Daisy is a disabled cyclist living in Islington, north London, who uses an electric-assist tricycle to get about. She has pleurisy (a lung condition), which can cause breathing difficulties, and finds it hard to walk long distances. For Daisy, her tricycle is liberating and acts as her mobility aid.

Unfortunately, over the past few months Daisy has been stopped a number of times by police officers, who have told her she is not allowed to cycle in pedestrianised areas, such as shopping centres, and have even threatened her with fines of up to £150 – despite explaining to them that she is using it as her mobility aid (just as you might a wheelchair or mobility scooter, which are permitted in such areas). Daisy thinks she is being unfairly penalised for choosing an active lifestyle.

Increasingly, Daisy feels she is the target of over-zealous police officers in her local area, where youth gang crime is rife. “There are aggressive gangs in the area, speeding through on their bikes”, she says. “They steal from people, taking their phones, and then cycle off quickly before the police can catch up with them…it’s easier just to pull me aside because I’m slower and it makes police officers feel like they’ve done something”. She goes on, “It makes me so angry. They are giving the little person a hard time”.

It’s not only a lack of recognition that disabled people might be using their cycle as a mobility aid that is the problem. Road and cycling infrastructure can create issues for users of non-standard cycles, too. Living close to a canal, Daisy has always enjoyed cycling along this route for leisure.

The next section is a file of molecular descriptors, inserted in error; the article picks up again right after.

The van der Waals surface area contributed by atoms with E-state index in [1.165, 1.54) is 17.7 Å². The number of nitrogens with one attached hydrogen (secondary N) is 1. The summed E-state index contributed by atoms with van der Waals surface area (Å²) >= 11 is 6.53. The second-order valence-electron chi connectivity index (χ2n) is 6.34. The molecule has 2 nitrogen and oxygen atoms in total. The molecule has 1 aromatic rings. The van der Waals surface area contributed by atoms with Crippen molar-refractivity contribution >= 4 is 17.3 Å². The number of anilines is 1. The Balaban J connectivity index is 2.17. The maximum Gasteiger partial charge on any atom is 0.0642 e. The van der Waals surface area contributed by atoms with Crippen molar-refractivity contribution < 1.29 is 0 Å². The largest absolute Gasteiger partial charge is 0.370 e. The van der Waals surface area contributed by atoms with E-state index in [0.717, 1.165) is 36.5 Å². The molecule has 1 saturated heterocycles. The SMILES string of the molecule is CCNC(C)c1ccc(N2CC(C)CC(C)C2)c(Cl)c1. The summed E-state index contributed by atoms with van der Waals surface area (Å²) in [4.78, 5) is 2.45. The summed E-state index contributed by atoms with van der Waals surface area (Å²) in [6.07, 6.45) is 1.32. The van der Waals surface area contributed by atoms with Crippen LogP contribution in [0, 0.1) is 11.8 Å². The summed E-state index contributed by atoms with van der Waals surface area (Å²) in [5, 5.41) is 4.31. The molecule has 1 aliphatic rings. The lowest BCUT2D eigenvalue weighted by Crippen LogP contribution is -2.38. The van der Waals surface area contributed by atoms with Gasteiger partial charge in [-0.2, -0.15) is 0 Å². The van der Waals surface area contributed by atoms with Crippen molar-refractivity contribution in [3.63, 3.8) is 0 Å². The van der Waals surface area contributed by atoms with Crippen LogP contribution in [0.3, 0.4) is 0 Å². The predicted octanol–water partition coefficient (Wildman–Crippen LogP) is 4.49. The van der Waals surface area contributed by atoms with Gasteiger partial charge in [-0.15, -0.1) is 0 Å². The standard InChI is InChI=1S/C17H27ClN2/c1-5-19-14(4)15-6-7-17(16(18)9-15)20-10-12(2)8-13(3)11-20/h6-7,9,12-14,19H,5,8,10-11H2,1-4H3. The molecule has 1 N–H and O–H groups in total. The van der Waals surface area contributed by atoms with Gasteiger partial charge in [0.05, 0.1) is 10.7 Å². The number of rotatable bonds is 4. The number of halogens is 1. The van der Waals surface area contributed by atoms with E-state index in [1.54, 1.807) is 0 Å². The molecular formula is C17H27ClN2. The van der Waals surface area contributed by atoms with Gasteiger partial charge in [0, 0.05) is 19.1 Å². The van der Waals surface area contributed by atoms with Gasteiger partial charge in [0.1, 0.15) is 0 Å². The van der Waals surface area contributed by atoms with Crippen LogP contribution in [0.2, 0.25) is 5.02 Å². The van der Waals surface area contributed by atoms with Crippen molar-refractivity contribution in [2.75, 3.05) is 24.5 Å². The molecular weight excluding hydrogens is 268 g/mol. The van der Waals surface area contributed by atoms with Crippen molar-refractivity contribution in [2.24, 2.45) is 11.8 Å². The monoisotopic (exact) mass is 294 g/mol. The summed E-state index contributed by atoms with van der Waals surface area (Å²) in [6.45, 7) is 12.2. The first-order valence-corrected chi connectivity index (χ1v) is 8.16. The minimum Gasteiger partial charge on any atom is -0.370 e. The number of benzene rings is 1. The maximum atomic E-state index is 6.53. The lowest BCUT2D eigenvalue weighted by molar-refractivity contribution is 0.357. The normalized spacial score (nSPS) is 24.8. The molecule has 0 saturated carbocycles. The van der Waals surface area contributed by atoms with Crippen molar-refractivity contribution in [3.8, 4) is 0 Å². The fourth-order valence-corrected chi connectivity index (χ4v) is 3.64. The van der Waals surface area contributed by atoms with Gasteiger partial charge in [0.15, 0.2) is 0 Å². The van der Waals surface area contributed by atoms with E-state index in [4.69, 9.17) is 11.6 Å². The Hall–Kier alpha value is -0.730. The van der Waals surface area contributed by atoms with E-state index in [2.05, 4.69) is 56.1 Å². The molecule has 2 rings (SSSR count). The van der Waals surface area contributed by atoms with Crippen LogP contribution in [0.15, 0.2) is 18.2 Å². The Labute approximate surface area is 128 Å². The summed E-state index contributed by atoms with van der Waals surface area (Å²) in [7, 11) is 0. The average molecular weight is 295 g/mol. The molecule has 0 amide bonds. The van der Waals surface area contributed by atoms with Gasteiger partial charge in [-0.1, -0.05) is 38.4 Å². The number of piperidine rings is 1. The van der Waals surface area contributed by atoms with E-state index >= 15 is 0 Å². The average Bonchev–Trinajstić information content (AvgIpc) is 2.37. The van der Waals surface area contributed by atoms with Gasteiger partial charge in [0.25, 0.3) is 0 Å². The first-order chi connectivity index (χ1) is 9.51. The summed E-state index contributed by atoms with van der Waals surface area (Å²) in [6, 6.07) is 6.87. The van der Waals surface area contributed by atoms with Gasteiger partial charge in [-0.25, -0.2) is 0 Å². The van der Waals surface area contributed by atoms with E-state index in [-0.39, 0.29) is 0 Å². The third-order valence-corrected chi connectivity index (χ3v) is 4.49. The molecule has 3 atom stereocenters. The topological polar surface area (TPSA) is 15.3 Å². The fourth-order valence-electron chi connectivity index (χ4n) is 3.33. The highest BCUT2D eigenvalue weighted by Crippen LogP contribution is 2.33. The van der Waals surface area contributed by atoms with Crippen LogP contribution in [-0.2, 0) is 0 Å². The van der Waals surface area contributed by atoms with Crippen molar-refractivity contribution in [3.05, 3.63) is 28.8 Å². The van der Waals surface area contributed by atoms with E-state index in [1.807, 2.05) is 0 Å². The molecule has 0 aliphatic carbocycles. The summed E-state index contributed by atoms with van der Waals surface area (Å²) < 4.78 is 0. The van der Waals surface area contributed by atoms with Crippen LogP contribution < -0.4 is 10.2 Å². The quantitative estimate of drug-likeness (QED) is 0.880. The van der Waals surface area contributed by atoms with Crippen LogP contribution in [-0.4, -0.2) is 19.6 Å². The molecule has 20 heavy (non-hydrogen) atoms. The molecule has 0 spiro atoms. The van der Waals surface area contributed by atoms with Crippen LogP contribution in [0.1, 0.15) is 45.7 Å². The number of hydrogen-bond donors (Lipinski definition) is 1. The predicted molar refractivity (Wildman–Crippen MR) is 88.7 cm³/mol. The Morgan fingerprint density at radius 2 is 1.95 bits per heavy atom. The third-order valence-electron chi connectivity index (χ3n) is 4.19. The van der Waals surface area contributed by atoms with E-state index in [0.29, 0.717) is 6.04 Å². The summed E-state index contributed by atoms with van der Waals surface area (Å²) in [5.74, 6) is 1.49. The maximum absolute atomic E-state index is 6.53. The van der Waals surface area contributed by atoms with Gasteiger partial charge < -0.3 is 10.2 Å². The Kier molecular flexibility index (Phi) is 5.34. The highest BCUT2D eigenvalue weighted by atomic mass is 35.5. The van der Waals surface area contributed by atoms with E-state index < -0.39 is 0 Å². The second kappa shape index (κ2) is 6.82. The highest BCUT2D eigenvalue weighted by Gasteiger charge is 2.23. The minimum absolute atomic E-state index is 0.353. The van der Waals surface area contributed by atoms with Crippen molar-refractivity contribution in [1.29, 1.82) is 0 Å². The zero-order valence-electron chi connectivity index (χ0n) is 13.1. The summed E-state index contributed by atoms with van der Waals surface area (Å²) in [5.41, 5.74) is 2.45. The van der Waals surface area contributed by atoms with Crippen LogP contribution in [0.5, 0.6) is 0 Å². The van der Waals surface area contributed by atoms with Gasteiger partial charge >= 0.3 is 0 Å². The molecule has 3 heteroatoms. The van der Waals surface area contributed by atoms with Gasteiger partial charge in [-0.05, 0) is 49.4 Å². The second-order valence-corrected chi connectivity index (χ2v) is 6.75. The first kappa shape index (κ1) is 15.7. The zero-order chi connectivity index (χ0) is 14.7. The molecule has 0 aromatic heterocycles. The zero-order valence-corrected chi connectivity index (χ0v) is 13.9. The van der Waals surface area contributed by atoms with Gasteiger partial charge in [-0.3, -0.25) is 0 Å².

However, her local council has recently decided to install a series of physical barriers aimed at reducing the speed of cyclists. Whilst this might be deemed a welcome and necessary measure for many residents, for Daisy this means that she will be unlikely to use the route any longer, as she is worried that the barrier will not accommodate the width of her tricycle. The design of most road and cycling infrastructure assumes cyclists will be using a standard, two-wheeled bicycle, which is the problem.

In the year ahead, Daisy plans to continue campaigning for greater recognition for disabled cyclists. “I’m going to put a notice or sticker on my tricycle”, she says, “which will identify me as a disabled cyclist”. She also wants to contact Motability to ask why adapted cycles are not offered as part of their scheme for disabled people, despite a range of cars being offered, which are much more expensive option. To Daisy, who wants a more active and healthy lifestyle, this doesn’t seem to make sense. She is also writing to Sadiq Khan, the Mayor of London, to urge action on London’s air pollution problem.

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